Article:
2LEARNING OBJECTIVESKNOW THE ROLE OF OXBRIDGE IN THE CODIFICATION OF SPORTUNDERSTAND HOW GOVERNING BODIES WERE FORMEDBE ABLE TO EXPLAIN THE REASONS FOR THE SHIFT FROM AMATEUR TO PROFESSIONAL
3TASK 1 HOW DID SPORT CONTINUE TO SPREAD FROM PUBLIC SCHOOLS? ANSWER: OXBRIDGE (UNIVERSITY)
4The role of Oxbridge in the codification of sport. The Development of Competitive SportThe rationalisation of sportThe role of Oxbridge in the codification of sport.Students leaving public schools attended one of the Oxbridge universities.Each public school had created and played its own, invented, games.So a need to establish an accepted form arose known as the Melting PotGames needed to once again become more formalised
5The National Governing Body The Development of Competitive SportThe rationalisation of sportThe National Governing BodyNGB’s were established to formally write the rules by which the sport should be played / codification.They took control of the leagues, regular competitions and fixtures.Took control of discipline providing referees and support in the form of punishments.Developed a system of affiliation insisting that first clubs and then players became registered.Responsible for selecting international managers and the representation of the given sport on an international stageEnglish FA – 1863 first NGBSome took control abroad also – eg. LTA (Lawn Tennis Association)
6TASK 2Why does the world play Sport that originated in the UK?
7The Development of Competitive Sport The rationalisation of sportDiffusion of sport.New ideas were formalized by a combination of the university (Oxbridge) influence and that of the governing bodies that were being established.Ex students spread the popularity of the sports through – returning as old boys to their previous schools, taking up jobs that involved travel e.g. in the army, commerce, foreign office.Britain was an empire so had influence all over the worldImproved communication and travel enabled people to travel to participate in sports.
8The Development of Competitive Sport The rationalisation of sportDiffusion of sport.Sport was spread by traders and commerce, setting up clubs in ports etc.The army encouraged sport to improve moral and for the training of the soldiers and so took the sports across the world.Sport was spread via the education system with many British teachers teaching abroad.The church also used sport as a means of social control and education both at home and with their missionaries.Ex pats / emigrants formed clubs abroad.Diplomats took sports with them to their countries of work.Foreign students attending university in England and then returning home.
9The Modern Olympic Games The Development of Competitive SportThe Modern Olympic GamesThe Modern Olympic GamesPierre de Coubertin is credited with the revival of the Olympic GamesBased on the same ideals that the public schools had used to fosterthe importance of team games in their institutions, the Olympics of thenineteen hundreds involved competition between amateur sportsmenAnd women who competed for the sheer enjoyment of participation.“The most important thing in the Olympic Games is not to win but to take part, just as the most important thing in life is not the triumph but the struggle. The essential thing is not to have conquered but to have fought well.”Now they are a hugely commercial event, for both the athletes andhost nation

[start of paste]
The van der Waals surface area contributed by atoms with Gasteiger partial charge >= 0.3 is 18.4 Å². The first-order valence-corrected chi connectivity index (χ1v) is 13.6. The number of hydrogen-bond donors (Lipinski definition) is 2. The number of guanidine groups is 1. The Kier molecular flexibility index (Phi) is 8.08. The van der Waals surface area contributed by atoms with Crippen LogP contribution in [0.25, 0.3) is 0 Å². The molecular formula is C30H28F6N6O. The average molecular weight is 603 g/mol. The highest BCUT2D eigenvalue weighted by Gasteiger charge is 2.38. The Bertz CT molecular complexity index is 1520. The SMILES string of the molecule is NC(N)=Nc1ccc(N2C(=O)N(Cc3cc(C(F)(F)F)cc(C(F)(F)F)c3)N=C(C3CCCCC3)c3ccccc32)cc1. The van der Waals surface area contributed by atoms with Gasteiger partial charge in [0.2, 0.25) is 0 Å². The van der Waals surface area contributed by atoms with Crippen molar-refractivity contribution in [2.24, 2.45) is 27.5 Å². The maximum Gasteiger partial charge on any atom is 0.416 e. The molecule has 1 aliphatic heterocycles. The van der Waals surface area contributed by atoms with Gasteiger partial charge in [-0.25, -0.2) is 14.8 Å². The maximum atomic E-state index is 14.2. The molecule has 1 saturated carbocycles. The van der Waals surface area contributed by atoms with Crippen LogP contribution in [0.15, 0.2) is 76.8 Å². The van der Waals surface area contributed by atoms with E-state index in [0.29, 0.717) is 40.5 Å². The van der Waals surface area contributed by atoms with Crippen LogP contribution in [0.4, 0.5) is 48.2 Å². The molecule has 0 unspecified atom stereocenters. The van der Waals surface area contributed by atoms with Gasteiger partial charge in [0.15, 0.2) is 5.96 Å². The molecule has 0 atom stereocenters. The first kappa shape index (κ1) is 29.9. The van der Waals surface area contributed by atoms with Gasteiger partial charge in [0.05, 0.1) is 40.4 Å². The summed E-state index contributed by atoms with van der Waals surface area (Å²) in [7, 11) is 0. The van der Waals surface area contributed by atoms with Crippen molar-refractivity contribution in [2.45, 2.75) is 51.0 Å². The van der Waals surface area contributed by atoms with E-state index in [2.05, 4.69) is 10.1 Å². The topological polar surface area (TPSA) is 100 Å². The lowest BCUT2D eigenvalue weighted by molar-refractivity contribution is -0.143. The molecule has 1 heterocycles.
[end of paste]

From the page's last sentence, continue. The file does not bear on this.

10TASK 3 The Olympic Case Study Page 104-5 What was the purpose of De Coubertin revive the Games?What were the key features of the Modern Olympics?What were the Cotswold Olympicks?
11The Period of Change. Sport had undergone change; The Development of Competitive Sport20th Century SportThe Period of Change.Sport had undergone change;games had been created, rules established, competitions and leagues created, spectator interest was developingSport was about to undergo a major change;Amateur to Professional!
12Amateur to Professional The Development of Competitive Sport20th Century SportAmateur to ProfessionalPeriod of the gentleman amateur was characterised by;gentlemen of middle and upper classes playing sport in the spirit of “fair play” in order to maintain their own moral value and that of sport”.Social divisions had always existed since the court and mob sports, these were still very evident i.e. cricket captains, roles that people adopted within teams, types of activities that people participated in, amount of time that different groups had to play sport.
13Amateur to Professional The Development of Competitive Sport20th Century SportAmateur to ProfessionalReasons for the changeNeed for broken time paymentsSpectators generating incomeIncome reflected by the success of the teamNow a need to win to generate more incomeIn order to win better players needed to be attracted to play for a teamAlso players needed to practice and so didn’t have time to work / needed to be compensated and rewarded financialy.
14Spectatorism Working class were given Saturday afternoons off This became the time for sportDemand for fixtures was two fold:Regular matchesAttract spectators1888 – English Football League created by teams from Midlands & North EnglandThe County cricket championship developed in a similar way“Rational” sport was different to Popular recreations: few played & many watched
15HomeworkWrite a list of all of the Olympic Games from this point, date & host cityCan you find any evidence of controversy in any of the Olympic games listed?Research the events of any 3 of the games listed on the timeline on pages 106-7